The intriguing term “gross national happiness” was coined in 1972 by Bhutan’s then king, Jigme Singve Wangchuck. He was launching a modernization campaign for the tiny Himalayan kingdom, but wanted to embrace modernity without sacrificing his country’s traditional values. Since then, the Bhutan-based think tank Centre for Bhutan Studies has developed a sophisticated method for measuring a population’s general level of well-being. The method is considered in government planning and as a sort of environmental impact statement whenever the kingdom considers a major new initiative.
It may be time to follow Bhutan’s lead and broaden the ways we define economic success.
In fact, Sergio Borger and other scientists at IBM Research – Brazil are thinking along these lines. They’re trying to come up with a way of accurately measuring the quality of life in a city.
Outside Bhutan, the gross national happiness (GNH) index hasn’t had much impact. Until now, that is. In addition to the small team of scientists at IBM, others are reconsidering our traditional methods for measuring economic success. Last year, for instance, the United Nations General Assembly passed a resolution calling for government leaders to consider happiness as part of a “holistic approach to development.” On a smaller scale, the city of Seattle has turned the pursuit of a broader definition of prosperity into a grassroots community campaign. Through a Happiness Initiative, Seattle’s leaders conducted a citywide online survey of citizen satisfaction with their lives. The results of the survey have been discussed in town meetings. The Seattle City Council has promised to consult the survey data and proposals that come out of the meetings when it makes budgetary and policy decisions.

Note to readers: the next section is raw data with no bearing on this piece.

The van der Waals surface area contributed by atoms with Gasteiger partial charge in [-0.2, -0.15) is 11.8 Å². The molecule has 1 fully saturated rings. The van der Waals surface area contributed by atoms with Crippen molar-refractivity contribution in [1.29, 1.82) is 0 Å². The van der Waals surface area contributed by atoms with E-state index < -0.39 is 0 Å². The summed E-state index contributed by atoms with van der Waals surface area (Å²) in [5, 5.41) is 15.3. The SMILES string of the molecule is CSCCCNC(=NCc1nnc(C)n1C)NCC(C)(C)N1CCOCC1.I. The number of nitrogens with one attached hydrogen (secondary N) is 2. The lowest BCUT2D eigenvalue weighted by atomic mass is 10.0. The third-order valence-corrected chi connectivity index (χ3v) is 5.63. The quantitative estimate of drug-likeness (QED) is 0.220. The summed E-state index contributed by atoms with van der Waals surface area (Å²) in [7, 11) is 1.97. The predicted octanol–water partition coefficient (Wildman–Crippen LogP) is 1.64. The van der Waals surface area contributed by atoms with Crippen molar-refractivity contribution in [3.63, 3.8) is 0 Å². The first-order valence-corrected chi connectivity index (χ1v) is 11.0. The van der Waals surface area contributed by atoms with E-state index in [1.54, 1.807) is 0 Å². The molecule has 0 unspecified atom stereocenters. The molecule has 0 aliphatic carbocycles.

We need to rethink our definitions of economic success because the 20th century approaches alone are no longer sustainable. It’s becoming clear that prosperity should no longer be measured solely or even primarily based on how much people produce or consume. As the global human population swells beyond 7 billion, there simply won’t be enough natural resources to go around. Meanwhile, the burning of fossil fuels threatens to cause devastating global warming.
So countries and communities need to transition toward socio-economic systems that do not rely on ever-increasing numbers of people and consumption to maintain economic vitality. Instead, we should seek new definitions of economic success focused more on the quality of life–including happiness, health, peace, freedom, cooperation and opportunities for self-determination and self-expression.
This shift would represent a huge transition for society–huge challenges for political systems and human psychology. In addition, we’d face the complex operational tasks of developing standards and metrics for measuring these values, tracking the metrics and designing mechanisms for continually improving them.
But it would be well worth the effort if we can avoid environmental armageddon and endless wars over resources.